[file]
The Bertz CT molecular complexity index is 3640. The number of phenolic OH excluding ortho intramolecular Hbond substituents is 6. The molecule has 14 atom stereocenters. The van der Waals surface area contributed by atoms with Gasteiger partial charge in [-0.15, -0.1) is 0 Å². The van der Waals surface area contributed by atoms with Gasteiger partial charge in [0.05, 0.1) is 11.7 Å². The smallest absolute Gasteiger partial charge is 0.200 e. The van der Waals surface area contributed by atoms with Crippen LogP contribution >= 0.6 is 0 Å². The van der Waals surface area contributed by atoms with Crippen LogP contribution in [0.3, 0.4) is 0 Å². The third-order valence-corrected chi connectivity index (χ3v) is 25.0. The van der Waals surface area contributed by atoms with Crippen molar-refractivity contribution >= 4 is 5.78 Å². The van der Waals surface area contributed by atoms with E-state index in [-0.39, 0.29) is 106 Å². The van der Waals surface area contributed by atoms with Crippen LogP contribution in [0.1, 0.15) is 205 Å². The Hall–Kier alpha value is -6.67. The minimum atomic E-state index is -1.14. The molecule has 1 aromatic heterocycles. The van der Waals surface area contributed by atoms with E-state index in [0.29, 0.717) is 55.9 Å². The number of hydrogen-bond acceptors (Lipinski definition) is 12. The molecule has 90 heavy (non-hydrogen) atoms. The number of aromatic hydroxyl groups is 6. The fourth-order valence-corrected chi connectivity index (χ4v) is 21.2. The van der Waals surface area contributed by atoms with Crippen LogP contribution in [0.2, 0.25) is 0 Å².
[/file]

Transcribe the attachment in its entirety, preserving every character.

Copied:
The Bertz CT molecular complexity index is 3640. The number of phenolic OH excluding ortho intramolecular Hbond substituents is 6. The molecule has 14 atom stereocenters. The van der Waals surface area contributed by atoms with Gasteiger partial charge in [-0.15, -0.1) is 0 Å². The van der Waals surface area contributed by atoms with Gasteiger partial charge in [0.05, 0.1) is 11.7 Å². The smallest absolute Gasteiger partial charge is 0.200 e. The van der Waals surface area contributed by atoms with Crippen LogP contribution >= 0.6 is 0 Å². The van der Waals surface area contributed by atoms with Crippen LogP contribution in [0.3, 0.4) is 0 Å². The third-order valence-corrected chi connectivity index (χ3v) is 25.0. The van der Waals surface area contributed by atoms with Crippen molar-refractivity contribution >= 4 is 5.78 Å². The van der Waals surface area contributed by atoms with E-state index in [-0.39, 0.29) is 106 Å². The van der Waals surface area contributed by atoms with Crippen LogP contribution in [0.1, 0.15) is 205 Å². The Hall–Kier alpha value is -6.67. The minimum atomic E-state index is -1.14. The molecule has 1 aromatic heterocycles. The van der Waals surface area contributed by atoms with E-state index in [0.29, 0.717) is 55.9 Å². The number of hydrogen-bond acceptors (Lipinski definition) is 12. The molecule has 90 heavy (non-hydrogen) atoms. The number of aromatic hydroxyl groups is 6. The fourth-order valence-corrected chi connectivity index (χ4v) is 21.2. The van der Waals surface area contributed by atoms with Crippen LogP contribution in [0.2, 0.25) is 0 Å².